Working over wells and bad roads in the oil field in January 1922
Published 12:14 am Friday, January 13, 2023
The first boom in the Orange oil field began in 1913. It was not as prolific at the one at nearby Spindletop but caught the interest of the oil men in the region.
What no one yet knew was that a new, bigger, boom was on the horizon. It would occur ten years after the first boom. Between the two booms, work in the field was going on, but at a slower pace.
In January 1922 there was still a bit of drilling and exploration and workovers going on. Some companies were working over rigs that were producing, but producing smaller amounts of oil compared to what they initially brought in.
One workover process was bailing wells. To bail a well, a tool was lowered into the well that would bring out mud, sand, and water. This would enable what oil remained to be pumped out. To simplify the process, it was like scouring out an old pipe to get flow through it again.
The Atlantic Production Company was bailing its No. 2 Moore well at a depth of 3,200 feet. One joint of screen had been set and bailing had started.
The Gulf Coast Oil Company had set screen, washed and started bailing its No. 1 Leon well. At the 3,200 feet level, sand had been found. It included 15 feet of good sand with a streak of oil.
It was thought that the Atlantic company would begin pumping production to the Seaboard Oil and Refining Company refinery at West Orange if the No. 1 Moore well would be brought in as a producer.
No oil had gone through the completed pipeline since it had been completed in late December.
It was understood that the Gulf Coast Oil Company would pump its production through the Seaboard Oil and Refining Company’s pipeline.
Using all precautions so as to not have problems, the Gulf Production Company was reaming down the No. 2 Chesson in preparation to set the screen.
Seven hundred feet of open hole had been reamed with a four inch bit. Next a four and one half inch reamer would be used as the final tool to clean the hole for two joints of sand screen.
Gulf was also doing deep tests on the depth and formations in the Kishi-Lang No. 4-B well. No definite information had been obtained but the outlook was positive.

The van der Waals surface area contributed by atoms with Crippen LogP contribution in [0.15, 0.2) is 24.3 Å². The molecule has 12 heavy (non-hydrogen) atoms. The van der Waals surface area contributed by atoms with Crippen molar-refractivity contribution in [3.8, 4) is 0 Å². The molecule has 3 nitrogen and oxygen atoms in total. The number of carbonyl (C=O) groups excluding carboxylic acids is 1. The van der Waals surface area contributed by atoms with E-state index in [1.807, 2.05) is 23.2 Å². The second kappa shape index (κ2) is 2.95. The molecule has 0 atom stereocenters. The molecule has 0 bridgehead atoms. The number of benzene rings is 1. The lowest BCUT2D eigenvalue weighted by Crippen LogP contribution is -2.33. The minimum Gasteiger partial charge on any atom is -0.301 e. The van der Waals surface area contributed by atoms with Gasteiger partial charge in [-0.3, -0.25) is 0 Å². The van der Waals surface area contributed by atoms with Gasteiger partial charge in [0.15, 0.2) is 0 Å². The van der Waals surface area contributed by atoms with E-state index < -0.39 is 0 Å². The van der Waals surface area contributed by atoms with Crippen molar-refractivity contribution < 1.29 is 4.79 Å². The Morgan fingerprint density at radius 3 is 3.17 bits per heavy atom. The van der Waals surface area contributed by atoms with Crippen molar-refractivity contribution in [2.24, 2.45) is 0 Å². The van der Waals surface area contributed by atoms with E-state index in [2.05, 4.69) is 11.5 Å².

The Amerada Petroleum Company received a drilling rig that had been previously been used in the fields in the Lake Charles area. The rig was being set up for use in putting down the No. 2 Kishi-Lang well.
The well site had been cleared on one of the strips of Granger land held under lease by the Monarch Oil Company. Preparations were being made for the well to be drilled by contractor D. B. McDaniel who was moving in two additional rigs from the Houston area.
The main road into the Orange oil field was just a dirt road. It was almost impassable in wet weather. Often teams of mules had to be used to pull trucks through the deep mud after rainy weather.
Oil men who had worked in oil fields all over the country said the road to the Orange oil field was the worst they had ever seen. However, they agreed that the Orange County officials and citizens had been unusually good to the oil operations and they had the utmost faith in the county to eventually put its oilfield highway in good condition.
The oil men stated that in many instances in the counties where oil development had been carried on, the county officials and citizens gave absolutely no attention to the matter of providing good roads.
The eventual first improvement to the “oilfield highway” was to lay down a roadbed of heavy wooden timber. Far from perfect, this did give truck traffic the ability to move in wet weather without sometimes being towed by a team of mules.
“And now you know.”
— Written by Mike Louviere